Tuesday, April 2, 2013

Intensive Learning Teams

In Unmistakable Impact by Jim Knight, the power of teams and collaborative learning are shared.  More specifically, an approach to curriculum review and development is presented through the creation of intensive learning teams.  To support the development of ILTs, Knight suggests that a facilitator first lay the groundwork by engaging participants in one-to-one interviews in order to set the stage for praxis, giving each individual an authentic voice in shaping the process.  The facilitator then reports out to the ILT, sharing vignettes that summarize themes shared by all so that common ground is recognized, which is essential for a learner-friendly culture.  Building upon the shared vision, the ILT then creates team values (working norms, philosophy, mission statement, etc.).  This preliminary team building is essential before wrestling with the next steps of identifying the big ideas, essential questions, and content.  As Heidi Hayes Jacobs writes in Curriculum 21, the importance of mapping review teams is "to question, to raise specific challenges, and to generate provocations, with the goal of upgrading and targeting content replacements based on strong principles and tenets. (pg. 32)  Further, she suggests three questions that would serve as a framework to challenge our current curriculum instead of reinforcing what is already familiar to us (pg. 34):

1.  Within the discipline being reviewed, what content choices are dated and nonessential?
2.  What choices for topics, issues, problems, themes, and case studies are timely and necessary for our learners within disciplines?
3.  Are the interdisciplinary content choices rich, natural, and rigorous?

These questions challenge our peers to reconsider what they may have always done with fidelity, passion and purpose.  Naturally, vulnerability will be present.  Developing ILTs that give voice to individual teachers, are able to focus on the group's commonalities, and share common values (especially trust) are the foundational elements upon which to build collaboration that will enable us to challenge the thinking behind our practice.

Ready not Age

"Like all human beings, children learn and develop at different rates and in different ways;  they learn different content at different rates and in different ways.  Despite that, traditional education moves students through grade levels in age-similar groups.  This approach may be less tumultuous socially than students working together across age levels, but it impacts students negatively in many other ways and is inconsistent with natural developmental differences that make people unique." --Delivering on the Promise (pg. 16)

With a national movement towards standards and performance assessments, the industrial structure of herding students together by age as opposed to readiness is out-dated.  Differentiation is an attempt to meet kids where they are within the same age group, but why do students of the same age need to be together?  What is the fear of grouping by readiness?  Will a self-fulfilling prophecy ensue?  The one room school house has only been recently replaced with our current model.  Previously, multi-aged teaching and learning occurred, using the older students as models and supports for the younger students.  And adolescents were integrated into the adult world through apprentice programs.  This is how communities historically have socialized their young.  If we are going to best support students in their ability to meet standards, we need to re-focus our curriculum decisions based on readiness and not age.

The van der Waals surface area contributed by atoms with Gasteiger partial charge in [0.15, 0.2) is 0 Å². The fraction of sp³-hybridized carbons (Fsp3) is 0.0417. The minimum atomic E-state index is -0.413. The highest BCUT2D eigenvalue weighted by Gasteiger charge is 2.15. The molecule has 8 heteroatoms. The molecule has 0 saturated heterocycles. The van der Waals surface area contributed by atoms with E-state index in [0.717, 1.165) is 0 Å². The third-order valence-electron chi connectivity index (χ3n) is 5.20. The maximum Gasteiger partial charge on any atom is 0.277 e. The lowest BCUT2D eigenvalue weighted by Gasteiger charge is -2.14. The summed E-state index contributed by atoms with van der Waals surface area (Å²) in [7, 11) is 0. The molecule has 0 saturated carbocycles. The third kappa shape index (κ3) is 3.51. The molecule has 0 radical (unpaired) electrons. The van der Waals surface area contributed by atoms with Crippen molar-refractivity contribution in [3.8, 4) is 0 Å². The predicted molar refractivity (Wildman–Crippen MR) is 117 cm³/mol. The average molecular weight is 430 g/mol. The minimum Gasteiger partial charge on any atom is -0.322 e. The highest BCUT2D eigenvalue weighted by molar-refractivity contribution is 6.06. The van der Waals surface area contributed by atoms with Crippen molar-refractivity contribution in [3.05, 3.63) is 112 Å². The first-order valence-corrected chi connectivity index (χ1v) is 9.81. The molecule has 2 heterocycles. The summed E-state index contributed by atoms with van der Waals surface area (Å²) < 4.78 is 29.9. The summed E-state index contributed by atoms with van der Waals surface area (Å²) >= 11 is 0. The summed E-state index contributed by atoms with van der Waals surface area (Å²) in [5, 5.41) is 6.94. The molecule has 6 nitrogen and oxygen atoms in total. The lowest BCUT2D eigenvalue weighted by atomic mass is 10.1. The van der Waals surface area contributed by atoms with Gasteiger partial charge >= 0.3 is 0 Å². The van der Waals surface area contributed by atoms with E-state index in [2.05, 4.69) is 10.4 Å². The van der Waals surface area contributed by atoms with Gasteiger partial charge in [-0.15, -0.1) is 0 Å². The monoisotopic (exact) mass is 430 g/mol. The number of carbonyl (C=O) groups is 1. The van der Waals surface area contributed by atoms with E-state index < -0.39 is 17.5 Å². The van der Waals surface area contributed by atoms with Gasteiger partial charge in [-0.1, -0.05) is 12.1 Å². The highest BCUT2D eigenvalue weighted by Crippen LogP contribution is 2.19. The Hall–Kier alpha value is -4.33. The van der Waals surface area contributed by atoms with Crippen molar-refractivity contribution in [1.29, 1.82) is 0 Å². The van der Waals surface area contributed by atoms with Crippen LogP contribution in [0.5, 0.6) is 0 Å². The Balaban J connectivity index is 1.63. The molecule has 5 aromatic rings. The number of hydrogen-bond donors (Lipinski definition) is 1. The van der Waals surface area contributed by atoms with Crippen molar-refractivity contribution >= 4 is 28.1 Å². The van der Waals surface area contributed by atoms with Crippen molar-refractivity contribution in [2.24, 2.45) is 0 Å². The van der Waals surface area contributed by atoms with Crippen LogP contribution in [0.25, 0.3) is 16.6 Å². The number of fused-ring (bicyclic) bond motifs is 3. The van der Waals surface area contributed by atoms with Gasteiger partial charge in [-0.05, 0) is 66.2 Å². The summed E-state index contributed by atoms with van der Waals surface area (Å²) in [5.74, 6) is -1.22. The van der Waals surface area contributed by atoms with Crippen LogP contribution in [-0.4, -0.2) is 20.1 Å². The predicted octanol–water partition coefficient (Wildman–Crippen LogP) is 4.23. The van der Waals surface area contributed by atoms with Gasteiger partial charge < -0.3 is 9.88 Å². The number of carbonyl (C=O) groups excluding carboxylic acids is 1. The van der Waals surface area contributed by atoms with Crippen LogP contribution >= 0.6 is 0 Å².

To the Cloud

All students today are immersed in the technological age. There is no opt out. They learn by doing, as opposed to the industrial model, which asked students to memorize and command knowledge so that they would be able to do. Technology has brought us full circle--Creating meaning out of material and learning by doing is the way in which we are intrinsically motivated. In this sense, the cloud has returned us to our natural state of inquiry and development. Heidi Hayes Jacobs' discusses in her book Curriculum 21, the metaphor of knowledge, which used to be a tree, anchored deep into the earth with long roots, representing strength and stability, has now been replaced with a cloud, nebulous and ever changing. As a result, "old systems of creating order out of chaos no longer apply." The sage on the stage, bestowing the truth to his/her students is consistent with the tree metaphor. The cloud metaphor recognizes that there is no one truth. Instead, "the power of the digital disorder that arises out of all the knowledge being everywhere at once makes the human capacity for pattern recognition, for critical thinking, for nuanced perceptions, and for dealing with ambiguity far more important than the search for certain outcomes." This lends itself to support a student-centered classroom. Curriculum decisions focus on skills that facilitate higher order thinking. "It is the nature and relevance of reading, writing and sums that change as we enter the postliterate era. Significantly, it is the way in which we make meaning out of information to create new knowledge that is changing."